Hacker News new | comments | ask | show | jobs | submit login
Ask HN: Do you have a software consultant or outsourcing horror story?
105 points by Shanerostad 10 months ago | hide | past | web | favorite | 78 comments
I'll start:

My friend's first startup took a dive after spending $80,000 to work with a local development company. It turned out the development firm was just a front to outsource all of the work overseas and take a big cut.

Long story short, 5 months later he ended up with no app, no money, and a lawsuit that he couldn't much afford.

Has anyone else had an experience like this?

Ooooh yes!

A few years ago I was working for a large company. We needed some help building an app and a back-end service. Our team could have built this - but we were stretched a bit thin with other work.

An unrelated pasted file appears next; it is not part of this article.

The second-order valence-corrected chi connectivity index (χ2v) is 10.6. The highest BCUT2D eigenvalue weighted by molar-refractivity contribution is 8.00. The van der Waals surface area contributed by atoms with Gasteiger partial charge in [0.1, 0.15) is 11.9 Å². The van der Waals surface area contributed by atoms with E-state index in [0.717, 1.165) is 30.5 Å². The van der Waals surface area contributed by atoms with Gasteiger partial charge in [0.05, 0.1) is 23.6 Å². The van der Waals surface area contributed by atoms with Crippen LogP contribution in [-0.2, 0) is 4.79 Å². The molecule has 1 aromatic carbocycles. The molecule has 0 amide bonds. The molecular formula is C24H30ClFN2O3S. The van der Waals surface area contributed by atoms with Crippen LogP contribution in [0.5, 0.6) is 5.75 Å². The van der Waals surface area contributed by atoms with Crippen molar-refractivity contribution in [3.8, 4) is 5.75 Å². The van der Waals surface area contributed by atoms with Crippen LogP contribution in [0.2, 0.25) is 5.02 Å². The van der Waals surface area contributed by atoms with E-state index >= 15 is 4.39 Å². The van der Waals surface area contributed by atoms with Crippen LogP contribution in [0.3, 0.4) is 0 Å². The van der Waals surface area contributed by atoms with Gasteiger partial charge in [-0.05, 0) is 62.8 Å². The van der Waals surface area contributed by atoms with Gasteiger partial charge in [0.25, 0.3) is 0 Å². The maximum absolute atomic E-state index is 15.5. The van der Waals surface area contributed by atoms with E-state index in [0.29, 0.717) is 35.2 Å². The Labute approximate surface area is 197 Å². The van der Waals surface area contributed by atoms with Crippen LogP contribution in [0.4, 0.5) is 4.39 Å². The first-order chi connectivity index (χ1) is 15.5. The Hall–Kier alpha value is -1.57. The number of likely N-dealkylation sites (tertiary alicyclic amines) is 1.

So we found a great technology partner. They'd helped us in the past, and they could take care of everything.

After a few weeks, it turns out that they'd over-sold their abilities as a back-end provider. They could do the app no problem, but were going to have to use another company to build the database. No worries, they've done this loads of times before.

We were quite behind schedule, so agreed to it. I was sent to give a briefing to the twice-removed company.

I talked them through what we were doing, the designs we had, and how it needed to be built. I explained the challenges we anticipated, the regulatory environment, and the timescales.

Their lead consultant looked over what I'd presented and said - "This is excellent work. We'd like to hire you."

"I'm flattered," I said, "But I quite like my current job."

"No, you misunderstand," the consultant said, "We want to hire you to build this for us. It looks like you know exactly what the client wants and, frankly, I don't think we have the skill in-house to build it on time."


He thought I was from the first-outsourced company.